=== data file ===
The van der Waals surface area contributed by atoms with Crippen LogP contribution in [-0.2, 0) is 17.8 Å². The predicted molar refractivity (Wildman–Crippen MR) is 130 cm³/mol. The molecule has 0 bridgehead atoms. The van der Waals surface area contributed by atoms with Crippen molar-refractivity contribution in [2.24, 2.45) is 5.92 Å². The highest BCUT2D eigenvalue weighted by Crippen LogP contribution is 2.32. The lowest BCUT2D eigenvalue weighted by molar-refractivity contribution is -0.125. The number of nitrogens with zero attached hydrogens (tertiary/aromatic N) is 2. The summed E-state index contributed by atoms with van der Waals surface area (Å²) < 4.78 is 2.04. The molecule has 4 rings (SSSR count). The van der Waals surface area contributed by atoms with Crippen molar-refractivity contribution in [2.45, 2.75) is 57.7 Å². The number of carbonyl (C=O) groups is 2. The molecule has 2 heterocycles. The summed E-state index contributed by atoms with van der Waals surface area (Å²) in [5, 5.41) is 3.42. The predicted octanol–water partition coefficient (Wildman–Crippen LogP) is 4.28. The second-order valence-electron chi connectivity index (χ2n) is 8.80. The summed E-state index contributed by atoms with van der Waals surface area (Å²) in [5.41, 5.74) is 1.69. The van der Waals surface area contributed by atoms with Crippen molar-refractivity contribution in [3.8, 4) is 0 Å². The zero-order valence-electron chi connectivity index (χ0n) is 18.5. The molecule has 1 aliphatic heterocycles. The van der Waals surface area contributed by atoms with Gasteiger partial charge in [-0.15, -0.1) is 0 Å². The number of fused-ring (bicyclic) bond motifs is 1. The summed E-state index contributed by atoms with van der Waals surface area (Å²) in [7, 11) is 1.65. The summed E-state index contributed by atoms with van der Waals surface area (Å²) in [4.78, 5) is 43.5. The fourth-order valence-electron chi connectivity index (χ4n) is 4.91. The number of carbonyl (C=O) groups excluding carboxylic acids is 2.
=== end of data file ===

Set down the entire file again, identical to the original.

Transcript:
The van der Waals surface area contributed by atoms with Crippen LogP contribution in [-0.2, 0) is 17.8 Å². The predicted molar refractivity (Wildman–Crippen MR) is 130 cm³/mol. The molecule has 0 bridgehead atoms. The van der Waals surface area contributed by atoms with Crippen molar-refractivity contribution in [2.24, 2.45) is 5.92 Å². The highest BCUT2D eigenvalue weighted by Crippen LogP contribution is 2.32. The lowest BCUT2D eigenvalue weighted by molar-refractivity contribution is -0.125. The number of nitrogens with zero attached hydrogens (tertiary/aromatic N) is 2. The summed E-state index contributed by atoms with van der Waals surface area (Å²) < 4.78 is 2.04. The molecule has 4 rings (SSSR count). The van der Waals surface area contributed by atoms with Crippen molar-refractivity contribution in [2.45, 2.75) is 57.7 Å². The number of carbonyl (C=O) groups is 2. The molecule has 2 heterocycles. The summed E-state index contributed by atoms with van der Waals surface area (Å²) in [5, 5.41) is 3.42. The predicted octanol–water partition coefficient (Wildman–Crippen LogP) is 4.28. The second-order valence-electron chi connectivity index (χ2n) is 8.80. The summed E-state index contributed by atoms with van der Waals surface area (Å²) in [5.41, 5.74) is 1.69. The van der Waals surface area contributed by atoms with Crippen molar-refractivity contribution in [3.8, 4) is 0 Å². The zero-order valence-electron chi connectivity index (χ0n) is 18.5. The molecule has 1 aliphatic heterocycles. The van der Waals surface area contributed by atoms with Gasteiger partial charge in [-0.15, -0.1) is 0 Å². The number of fused-ring (bicyclic) bond motifs is 1. The summed E-state index contributed by atoms with van der Waals surface area (Å²) in [7, 11) is 1.65. The summed E-state index contributed by atoms with van der Waals surface area (Å²) in [4.78, 5) is 43.5. The fourth-order valence-electron chi connectivity index (χ4n) is 4.91. The number of carbonyl (C=O) groups excluding carboxylic acids is 2.